She approaches the exercise like an audition, deciding that so long as they meet her age requirement, she won't say no to anyone.  Seven weeks, five days and thirty-nine dates later, Ann is sitting on her living room floor with a bottle of Bailey's Irish Cream, scrolling through the phone numbers of all the candidates.  By the time the alcohol has petered down to roughly a teaspoonful, she has narrowed the list down to the three least objectionable choices: A twenty five year old exotic dancer who turned up to their date in costume; a method actor/fruit picker/Dungeon Master; and a Mensa member who got them ejected from the movie they were seeing by throwing popcorn at the screen and yelling: 'If there was such a thing as magic, a guy with a six hundred i.q wouldn't have to live off his mother's disability!'  The following afternoon, Ann is transferring a call to the helpline while filling in at clinic reception when a courier comes in to ask for directions.  His supernaturally gorgeous face, and the fact that she is nursing the mother of all hangovers combine to distract her, and she presses speaker instead of transfer, allowing the unfortunate octogenarian on the end of the line to broadcast to all and sundry that his wife's calloused hands can no longer relieve him of his flaccidity, despite the hours of effort she's putting in.  Ann bashes down the transfer button and sends the courier on his way, positive that the next time she sees him will be when he's accepting his ten thousand dollar prize on Funniest Home Videos.  Just as the receptionist returns from lunch, and Ann is thinking she might skip the meal in favour of going to the ladies and drowning herself in the toilet bowl, Adonis returns and asks if she's free for dinner on Saturday.  She tells him she already has plans, but gives him her number.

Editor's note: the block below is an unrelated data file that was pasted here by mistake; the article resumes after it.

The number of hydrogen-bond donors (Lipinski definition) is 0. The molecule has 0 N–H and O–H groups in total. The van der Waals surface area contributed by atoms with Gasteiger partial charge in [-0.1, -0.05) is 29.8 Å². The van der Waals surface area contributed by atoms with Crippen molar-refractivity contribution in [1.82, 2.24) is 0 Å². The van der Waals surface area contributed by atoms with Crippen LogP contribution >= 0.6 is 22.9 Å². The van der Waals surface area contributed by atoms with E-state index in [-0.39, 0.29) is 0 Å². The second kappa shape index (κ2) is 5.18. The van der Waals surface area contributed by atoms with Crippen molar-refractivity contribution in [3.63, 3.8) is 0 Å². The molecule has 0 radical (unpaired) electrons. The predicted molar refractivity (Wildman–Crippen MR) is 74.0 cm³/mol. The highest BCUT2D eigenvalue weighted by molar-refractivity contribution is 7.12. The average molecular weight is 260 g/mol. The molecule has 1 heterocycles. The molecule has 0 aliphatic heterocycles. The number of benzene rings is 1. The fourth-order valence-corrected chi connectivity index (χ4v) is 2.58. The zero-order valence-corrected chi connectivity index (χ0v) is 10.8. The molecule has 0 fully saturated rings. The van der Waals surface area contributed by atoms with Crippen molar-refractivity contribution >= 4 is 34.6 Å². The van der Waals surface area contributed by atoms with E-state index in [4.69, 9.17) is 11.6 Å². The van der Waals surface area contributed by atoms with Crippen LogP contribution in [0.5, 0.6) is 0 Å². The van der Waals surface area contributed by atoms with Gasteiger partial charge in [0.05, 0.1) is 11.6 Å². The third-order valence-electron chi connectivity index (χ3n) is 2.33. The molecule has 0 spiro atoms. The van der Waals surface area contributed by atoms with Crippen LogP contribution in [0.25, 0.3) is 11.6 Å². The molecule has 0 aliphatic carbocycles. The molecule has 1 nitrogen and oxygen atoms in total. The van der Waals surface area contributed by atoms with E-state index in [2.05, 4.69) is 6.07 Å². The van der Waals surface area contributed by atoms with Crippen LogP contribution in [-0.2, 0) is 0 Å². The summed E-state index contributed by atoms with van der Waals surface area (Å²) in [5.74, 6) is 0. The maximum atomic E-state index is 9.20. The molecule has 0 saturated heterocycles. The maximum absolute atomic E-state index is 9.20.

The wedding day arrives and Ann is sitting at the back of the church with Fred on one side and the show boy who won the date with a desperado contest on the other.  Ann neglects her duty as chief censor in favour of mentally recalling last night's sublime conversation with dreamy delivery boy, asserting that his utter perfection is what makes him completely wrong for her.  As the processional music starts and the bridesmaids make their way down the aisle, Fred loudly, and repeatedly likens them to 'satin f%#king marshmallows.'  The sound of the bridezilla clearing her throat bounces off the walls, unceremoniously jerking Ann back into the real world, and she claps her hand over Fred's mouth.  The bride takes her father's arm in a vice like grip and is poised to set foot on the red carpet when the church doors open, creaking like the lid of a hundred year old Transylvanian crypt.  Ann, like everyone else in the church, is too scared to turn around and actually witness the verbal skewering the bride is giving her cousin for daring to show up late.  Once the tirade is over, the errant relative is tersely directed to his seat and the bride finally makes her way up the aisle to her groom, who Ann could swear is trembling.  The 'happy' couple begin reciting their vows, and the shell shocked groom is barely managing to choke out his lines when he is given some unexpected assistance from the audience. 
'I Sam take you...'
'SHIT BISCUIT!'
The voice is unmistakable.  Ann whirls around to find dreamy delivery boy blushing just as brightly as his now scarlet-cheeked cousin, and is so stunned that she forgets all about Fred, who takes the opportunity to leave the pew and run up and down the aisle, repeating the choice phrase to the tune of Here comes the bride.  The three of them are ejected from the wedding, and run out of the church to begin their perfectly imperfect life together.
So, what do you think?  Have I created the next Bridget Jones Diary?  Should I run off and pitch this to Drew Barrymore's people, or should I just continue posting written commentaries of my brain flatulence in the hope that someone similarly afflicted will sympathise and sponsor me so that I can fund my EBay addiction?  Leave me a comment and let me know!